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22

Volatility is mean reverting if the underlying security doesn't drop to zero. If the security has some underlying "value" then its price is co-integrated with that "value". The volatility is the uncertainty of that price as it tracks the security's "value". Edit 12/03/2011 ================================================= @pteetor, I may have missed ...


15

Volatility is typically unobservable, and as such estimated --- for example via the (sample) variance of returns, or more frequently, its square root yielding the standard deviation of returns as a volatility estimate. There are also countless models for volatility, from old applied models like Garman/Klass to exponential decaying and formal models such as ...


14

Volatility is mean reverting because you can prove by contradiction that it cannot be otherwise. You have an intuitive understanding of why, but you need something closer to a proof. Assume volatility is not mean reverting. At time t, the effect of the random component of the volatility on its level will be $\sigma \cdot \sqrt{t}$ For an arbitrarily ...


12

One of the reasons the ARCH family of models is used is that you only need price data to generate the model. These data exist back to the 1800s, so ARCH is great for looking at volatility over very long periods. I don't know that I'd say that the ARCH model has a lot of problems -- it solved the problem of not allowing volatility in time or in the level of ...


12

You may want to first broadly categorize volatility models before comparing between them within each class, it does not make sense to compare standard deviation models with an implied vol model. I would broadly classify as follows: Historical realized volatility: Those include standard deviation (sum of squared deviations), realized range volatility ...


11

Increased volatility (high VIX) signifies more risk. To keep their portfolio in line with their risk preferences, market participants deleverage. Since long positions outweigh short positions in the market as a whole, deleveraging entails a lot of selling and less buying. The relative increase in selling causes downward pressure on stocks.


11

I've read N. Taleb. Dynamic hedging for exactly the same reason and found it quite helpful. You can find a preview at Google Books to examine the content - the greatest thing about this book that N. Taleb tries to show how things work in pracice not just how to derive another formula (what is a subjsect for other great books on quantitative finance).


11

The usual technique of computing the mean and standard deviation of returns happens to coincide with the maximum likelihood estimate when the data are regularly spaced. However, when the data are not regularly spaced, you can still do a maximum likelihood estimate. It's just more computationally intensive than before. That is to say, assume you have ...


10

The main underlying difference is in their definition. Variance has a fixed mathematical definition, however volatility does not as such. Volatility is said to be the measure of fluctuations of a process. Volatility is a subjective term, whereas variance is an objective term i.e. given the data you can definitely find the variance, while you can't find ...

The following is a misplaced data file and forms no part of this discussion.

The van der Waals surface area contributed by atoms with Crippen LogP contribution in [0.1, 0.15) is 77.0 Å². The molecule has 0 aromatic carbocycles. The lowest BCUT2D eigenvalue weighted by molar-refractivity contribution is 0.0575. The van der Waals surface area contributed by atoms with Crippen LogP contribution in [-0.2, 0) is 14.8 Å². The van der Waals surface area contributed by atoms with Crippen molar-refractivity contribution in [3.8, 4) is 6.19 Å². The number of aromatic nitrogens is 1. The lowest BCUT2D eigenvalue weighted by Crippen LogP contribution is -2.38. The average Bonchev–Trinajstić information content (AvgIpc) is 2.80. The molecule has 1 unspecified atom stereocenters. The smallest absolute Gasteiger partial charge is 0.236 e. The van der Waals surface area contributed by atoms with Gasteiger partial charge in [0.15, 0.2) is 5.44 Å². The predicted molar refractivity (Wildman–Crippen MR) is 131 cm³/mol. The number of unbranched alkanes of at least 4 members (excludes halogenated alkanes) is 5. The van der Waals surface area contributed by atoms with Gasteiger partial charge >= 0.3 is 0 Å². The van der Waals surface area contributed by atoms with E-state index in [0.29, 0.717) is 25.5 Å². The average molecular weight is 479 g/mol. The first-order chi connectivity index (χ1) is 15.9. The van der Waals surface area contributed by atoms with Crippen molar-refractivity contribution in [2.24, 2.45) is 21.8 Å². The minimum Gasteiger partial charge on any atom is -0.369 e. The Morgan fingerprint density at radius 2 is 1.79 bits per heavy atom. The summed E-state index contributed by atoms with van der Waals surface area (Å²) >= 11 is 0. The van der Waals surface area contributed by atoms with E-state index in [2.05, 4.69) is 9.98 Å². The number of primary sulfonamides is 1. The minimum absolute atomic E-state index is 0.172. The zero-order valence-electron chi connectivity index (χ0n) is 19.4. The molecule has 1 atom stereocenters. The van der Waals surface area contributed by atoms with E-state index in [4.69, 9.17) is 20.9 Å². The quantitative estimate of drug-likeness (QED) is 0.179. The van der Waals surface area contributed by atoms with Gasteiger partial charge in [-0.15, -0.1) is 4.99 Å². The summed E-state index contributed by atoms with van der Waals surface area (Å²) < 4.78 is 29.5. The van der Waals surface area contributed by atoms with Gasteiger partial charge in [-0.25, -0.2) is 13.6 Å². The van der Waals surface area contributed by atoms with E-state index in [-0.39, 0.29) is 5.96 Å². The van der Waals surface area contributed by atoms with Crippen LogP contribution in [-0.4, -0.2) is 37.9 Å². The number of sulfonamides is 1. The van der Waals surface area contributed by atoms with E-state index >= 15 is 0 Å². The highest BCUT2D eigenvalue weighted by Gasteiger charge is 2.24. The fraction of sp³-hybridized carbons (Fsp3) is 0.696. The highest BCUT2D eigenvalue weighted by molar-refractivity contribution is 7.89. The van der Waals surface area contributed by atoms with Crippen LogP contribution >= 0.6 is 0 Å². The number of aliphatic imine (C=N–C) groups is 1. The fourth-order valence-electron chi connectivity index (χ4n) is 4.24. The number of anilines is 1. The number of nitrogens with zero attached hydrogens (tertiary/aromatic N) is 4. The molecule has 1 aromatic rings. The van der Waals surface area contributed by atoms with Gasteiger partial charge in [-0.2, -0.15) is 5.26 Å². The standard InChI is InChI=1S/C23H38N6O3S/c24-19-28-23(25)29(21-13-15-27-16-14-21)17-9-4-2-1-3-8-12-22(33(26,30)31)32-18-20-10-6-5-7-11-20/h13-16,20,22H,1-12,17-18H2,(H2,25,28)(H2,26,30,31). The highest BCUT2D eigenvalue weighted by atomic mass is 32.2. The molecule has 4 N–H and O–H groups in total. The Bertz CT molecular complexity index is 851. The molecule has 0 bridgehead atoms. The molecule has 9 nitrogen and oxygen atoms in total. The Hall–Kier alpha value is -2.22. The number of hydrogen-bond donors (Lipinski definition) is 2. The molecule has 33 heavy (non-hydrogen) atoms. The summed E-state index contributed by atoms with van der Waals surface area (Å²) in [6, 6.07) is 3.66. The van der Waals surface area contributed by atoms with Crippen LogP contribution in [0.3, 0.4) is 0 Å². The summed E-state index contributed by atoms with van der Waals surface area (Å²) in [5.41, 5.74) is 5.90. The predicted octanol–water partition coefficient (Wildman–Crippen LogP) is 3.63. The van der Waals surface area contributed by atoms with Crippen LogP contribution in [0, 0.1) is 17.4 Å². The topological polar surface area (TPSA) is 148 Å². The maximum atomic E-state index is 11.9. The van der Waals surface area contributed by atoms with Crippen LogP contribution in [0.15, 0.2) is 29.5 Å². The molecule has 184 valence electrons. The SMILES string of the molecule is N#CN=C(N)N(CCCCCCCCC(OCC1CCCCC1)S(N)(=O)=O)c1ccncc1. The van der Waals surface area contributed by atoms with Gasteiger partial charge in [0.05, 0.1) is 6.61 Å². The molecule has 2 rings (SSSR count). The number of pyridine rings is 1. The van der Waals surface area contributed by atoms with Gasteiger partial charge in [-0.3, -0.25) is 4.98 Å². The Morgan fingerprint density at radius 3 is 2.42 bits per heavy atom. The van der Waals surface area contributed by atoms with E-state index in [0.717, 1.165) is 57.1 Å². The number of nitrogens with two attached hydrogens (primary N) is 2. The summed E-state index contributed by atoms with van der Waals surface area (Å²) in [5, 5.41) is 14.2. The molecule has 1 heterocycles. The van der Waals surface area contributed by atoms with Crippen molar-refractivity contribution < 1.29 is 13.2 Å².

10

The price of a binary option, ignoring interest rates, is basically the same as the CDF $\phi(S)$ (or $1-\phi(S)$ ) of the terminal probability distribution. Generally that terminal distribution will be lognormal from the Black-Scholes model, or close to it. Option price is $$C = e^{-rT} \int_K^\infty \psi(S_T) dS_T$$ for calls and $$ P = e^{-rT} ...


10

I think you are interpreting too much into the matter. The $-\frac12\sigma^2$ is just a correction term that comes from Jensen's inequality. You need this when switching from supposedly symmetric returns (normal distribution) to the skewed price process (log-normal distribution). I think there are no deeper truths to be found here.


9

By volatility people usually refer to to annualized standard deviation of an asset. For an asset it's usually quoted as a percentage of the asset price (i.e. the return volatility). For a portfolio, it is often quoted in currency units. Variance is the square of the standard deviation. It is usually not quoted directly because it doesn't have an intuitive ...


9

Implied volatility is the volatility implied by some model. You will have a skew if your model is implying different volatilities for different strikes. However, the realized volatility of the underlying will be the same for all strikes. So, when you are dealing with realized vol, you can drop the "moneyness" axis. Volatility cones can help you compare ...


9

Great question! I think the most useful starting point is Stock Return Characteristics, Skew Laws, and the Differential Pricing of Individual Equity Options by Bakshi, Kapadia and Madan (2003). Their paper proposes a definition of model-free implied skewness (they originally called it risk-neutral skewness, but MFIS is more accurate), which they prove will ...


9

Some cynical but functional definitions: It's what you can't model if you're not using tick by tick data It's what proper quant pricing theory doesn't know how to model yet It's information (order book behavior) that reflects momentary fluctuations in the supply/demand of a given contract, rather than its underlying value (eg an arbitrage free price) ...